I suppose Capcom had to try something new after X6 ended the PS1 generation on a less than stellar note. With 2003 being the 15th anniversary of Mega Man, they probably wanted to do something that would stand out. Unfortunately, Mega Man X7 is guilty of what many 2D platformers turned 3D platformers suffer from, most notably the camera issue. While games like Super Mario 64 and Legend of Zelda: Ocarina of Time did 3D beautifully, many more games didn’t do so well, and X7 is one of them.
The story is at least easier to understand than X6, as it progresses in a linear fashion after beating each Maverick, and you can listen in mediocre sounding English or superb Japanese. A new organization, Red Alert, has filled the vacuum as Maverick hunters after X retires. Wait, what?! X retires in a Mega Man X game!? You can still play as him, thankfully, but more on that in a little bit. Axl, a young member of Red Alert, decides to leave the organization after they start getting more and more suspicious and their actions and methods become questionable. Their leader, Red, is not at all pleased with this and issues a demand to Zero, Alia, and Signas that Axl be returned.
Axl meets up with Zero in the intro stage, and you are introduced to the lock-on system in 3D mode, and then fight the intro boss. Now you can bring two characters along and switch between them at any point, so that’s helpful. Zero in this game is extremely hard to use in the 3D sections, as his Z-saber has such short range and you feel overwhelmed/helpless when you can’t see the enemies or bosses you are fighting just off camera. At least his Z-saber can reflect bullets back at enemies, and some special weapons are very useful for him. Axl is basically a weaker version of X, but can hover and use A-Trance to take on the form of certain enemies, but it’s only marginally useful, even though the plot revolves around this ability. Once you finally get X back after saving 64 reploids, things get easier. Sadly, the reploids here don’t just die from getting infected by the nightmare, since that’s gone now, but die from any attack. Much like in X6, when the reploid dies, he or she is gone for good.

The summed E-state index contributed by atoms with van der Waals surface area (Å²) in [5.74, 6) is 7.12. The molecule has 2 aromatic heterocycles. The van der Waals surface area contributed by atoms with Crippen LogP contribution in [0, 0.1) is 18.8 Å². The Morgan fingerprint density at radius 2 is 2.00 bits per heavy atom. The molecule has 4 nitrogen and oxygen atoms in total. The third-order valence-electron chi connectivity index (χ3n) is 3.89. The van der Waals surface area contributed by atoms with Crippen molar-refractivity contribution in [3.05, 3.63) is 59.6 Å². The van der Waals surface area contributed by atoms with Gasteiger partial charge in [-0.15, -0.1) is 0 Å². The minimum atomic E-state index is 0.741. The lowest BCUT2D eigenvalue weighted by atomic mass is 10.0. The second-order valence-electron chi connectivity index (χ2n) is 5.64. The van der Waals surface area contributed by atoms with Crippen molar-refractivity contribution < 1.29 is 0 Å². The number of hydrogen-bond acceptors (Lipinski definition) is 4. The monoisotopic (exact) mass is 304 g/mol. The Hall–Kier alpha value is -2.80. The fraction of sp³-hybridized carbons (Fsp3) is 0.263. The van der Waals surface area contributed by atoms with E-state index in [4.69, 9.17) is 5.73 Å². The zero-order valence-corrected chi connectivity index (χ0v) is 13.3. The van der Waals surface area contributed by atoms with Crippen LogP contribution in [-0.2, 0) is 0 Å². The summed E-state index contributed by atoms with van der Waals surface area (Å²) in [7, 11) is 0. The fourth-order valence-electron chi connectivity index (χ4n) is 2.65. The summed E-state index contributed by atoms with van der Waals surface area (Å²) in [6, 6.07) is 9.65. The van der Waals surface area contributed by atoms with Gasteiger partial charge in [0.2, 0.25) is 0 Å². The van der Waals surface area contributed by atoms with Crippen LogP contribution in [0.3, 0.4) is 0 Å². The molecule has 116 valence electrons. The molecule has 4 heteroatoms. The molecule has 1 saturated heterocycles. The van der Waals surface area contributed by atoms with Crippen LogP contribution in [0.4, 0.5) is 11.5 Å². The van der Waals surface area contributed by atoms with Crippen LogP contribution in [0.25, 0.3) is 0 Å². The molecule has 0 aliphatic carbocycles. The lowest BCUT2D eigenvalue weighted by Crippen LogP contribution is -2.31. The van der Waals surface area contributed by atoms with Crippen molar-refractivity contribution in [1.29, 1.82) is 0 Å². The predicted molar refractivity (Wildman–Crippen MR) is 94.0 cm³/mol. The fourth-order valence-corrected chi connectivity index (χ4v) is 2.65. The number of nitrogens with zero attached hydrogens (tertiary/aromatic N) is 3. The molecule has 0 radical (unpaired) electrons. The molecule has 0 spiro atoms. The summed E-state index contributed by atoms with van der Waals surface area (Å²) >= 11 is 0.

All three hunters can get power-up chips from rescued reploids, and these even carry over into a new game +, which is a great feature. X has the Glide Armor this time around, and although it does reduce damage and has a Giga Crash, the main feature of it allows X to glide in the air, much like a flying squirrel. He looks ridiculous while doing this, but the armor is still useful enough. As for the power-up chips, you’ll need those for your characters, too, as some of the Mavericks in this game are quite tough, namely Flame Hyenard and Snipe Anteator. The former runs around screaming at you constantly and attacking with clones, while the latter puts laser pods around that will fire at you mercilessly while you frantically try to navigate in a rather small area. Additionally, fighting Red in one of the fortress stages is about as annoying as fighting High Max or Gate in X6, and this is due to being able to fall off the platforms so easily.
As usual, you will confront Sigma after fighting all eight Mavericks again. Sigma’s first form is impressive, mostly because it’s fought in 2D, so it just feels right. His second form, on the other hand, is a real pain. It’s not because of Sigma’s fierce attacks, but because it’s so easy to miscalculate a jump and die. When you fear jumping between platforms more than facing off against a final boss, it’s a serious problem.
There are still a fair number of 2D sections throughout the game, however, and these are done quite well. The graphics are impressive with a cel-shaded look, and the soundtrack, as always, is amazing. Once you do get used to the controls in the 3D sections, X7 can be a decent game. I’ve enjoyed it more with each playthrough, about as much as X6. Unlike X6, however, it feels complete, even if it was something totally different. Nevertheless, I can only recommend it to hardcore fans of the series. There are some things done very well, but that awkward camera in 3D mode, inability to use X right away, and difficulty in using Zero severely hurt the gameplay. X7 is not the worst game ever by any stretch of the imagination, but it is the worst in the X series.